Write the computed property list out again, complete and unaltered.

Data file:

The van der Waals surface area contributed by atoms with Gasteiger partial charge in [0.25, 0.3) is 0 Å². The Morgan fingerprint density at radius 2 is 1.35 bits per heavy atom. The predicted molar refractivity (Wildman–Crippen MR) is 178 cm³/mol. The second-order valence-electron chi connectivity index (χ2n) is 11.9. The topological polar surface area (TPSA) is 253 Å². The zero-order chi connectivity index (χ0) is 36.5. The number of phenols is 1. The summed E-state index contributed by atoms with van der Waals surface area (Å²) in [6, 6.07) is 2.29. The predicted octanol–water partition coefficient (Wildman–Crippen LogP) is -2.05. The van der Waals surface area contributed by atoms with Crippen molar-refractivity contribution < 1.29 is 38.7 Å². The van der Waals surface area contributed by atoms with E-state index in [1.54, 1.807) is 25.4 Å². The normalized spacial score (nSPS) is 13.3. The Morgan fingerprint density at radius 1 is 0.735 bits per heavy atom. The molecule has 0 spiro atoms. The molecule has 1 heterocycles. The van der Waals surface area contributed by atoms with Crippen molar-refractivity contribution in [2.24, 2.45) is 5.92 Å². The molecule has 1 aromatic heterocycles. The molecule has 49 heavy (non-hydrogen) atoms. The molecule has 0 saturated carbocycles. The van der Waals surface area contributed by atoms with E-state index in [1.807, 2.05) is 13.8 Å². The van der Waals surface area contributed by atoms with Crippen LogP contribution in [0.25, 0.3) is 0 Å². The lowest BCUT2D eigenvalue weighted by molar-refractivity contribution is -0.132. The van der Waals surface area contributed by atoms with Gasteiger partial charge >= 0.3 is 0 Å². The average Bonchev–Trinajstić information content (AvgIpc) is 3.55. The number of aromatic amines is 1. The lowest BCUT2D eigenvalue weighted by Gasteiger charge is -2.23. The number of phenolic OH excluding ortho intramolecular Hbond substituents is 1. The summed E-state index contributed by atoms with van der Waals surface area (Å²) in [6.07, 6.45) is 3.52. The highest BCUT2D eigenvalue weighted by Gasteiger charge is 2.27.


The van der Waals surface area contributed by atoms with Gasteiger partial charge in [0.25, 0.3) is 0 Å². The Morgan fingerprint density at radius 2 is 1.35 bits per heavy atom. The predicted molar refractivity (Wildman–Crippen MR) is 178 cm³/mol. The second-order valence-electron chi connectivity index (χ2n) is 11.9. The topological polar surface area (TPSA) is 253 Å². The zero-order chi connectivity index (χ0) is 36.5. The number of phenols is 1. The summed E-state index contributed by atoms with van der Waals surface area (Å²) in [6, 6.07) is 2.29. The predicted octanol–water partition coefficient (Wildman–Crippen LogP) is -2.05. The van der Waals surface area contributed by atoms with Crippen molar-refractivity contribution < 1.29 is 38.7 Å². The van der Waals surface area contributed by atoms with E-state index in [1.54, 1.807) is 25.4 Å². The normalized spacial score (nSPS) is 13.3. The Morgan fingerprint density at radius 1 is 0.735 bits per heavy atom. The molecule has 0 spiro atoms. The molecule has 1 heterocycles. The van der Waals surface area contributed by atoms with Crippen molar-refractivity contribution in [2.24, 2.45) is 5.92 Å². The molecule has 1 aromatic heterocycles. The molecule has 49 heavy (non-hydrogen) atoms. The molecule has 0 saturated carbocycles. The van der Waals surface area contributed by atoms with E-state index in [1.807, 2.05) is 13.8 Å². The van der Waals surface area contributed by atoms with Crippen LogP contribution in [0.25, 0.3) is 0 Å². The lowest BCUT2D eigenvalue weighted by molar-refractivity contribution is -0.132. The van der Waals surface area contributed by atoms with Gasteiger partial charge >= 0.3 is 0 Å². The average Bonchev–Trinajstić information content (AvgIpc) is 3.55. The number of aromatic amines is 1. The lowest BCUT2D eigenvalue weighted by Gasteiger charge is -2.23. The number of phenolic OH excluding ortho intramolecular Hbond substituents is 1. The summed E-state index contributed by atoms with van der Waals surface area (Å²) in [6.07, 6.45) is 3.52. The highest BCUT2D eigenvalue weighted by Gasteiger charge is 2.27.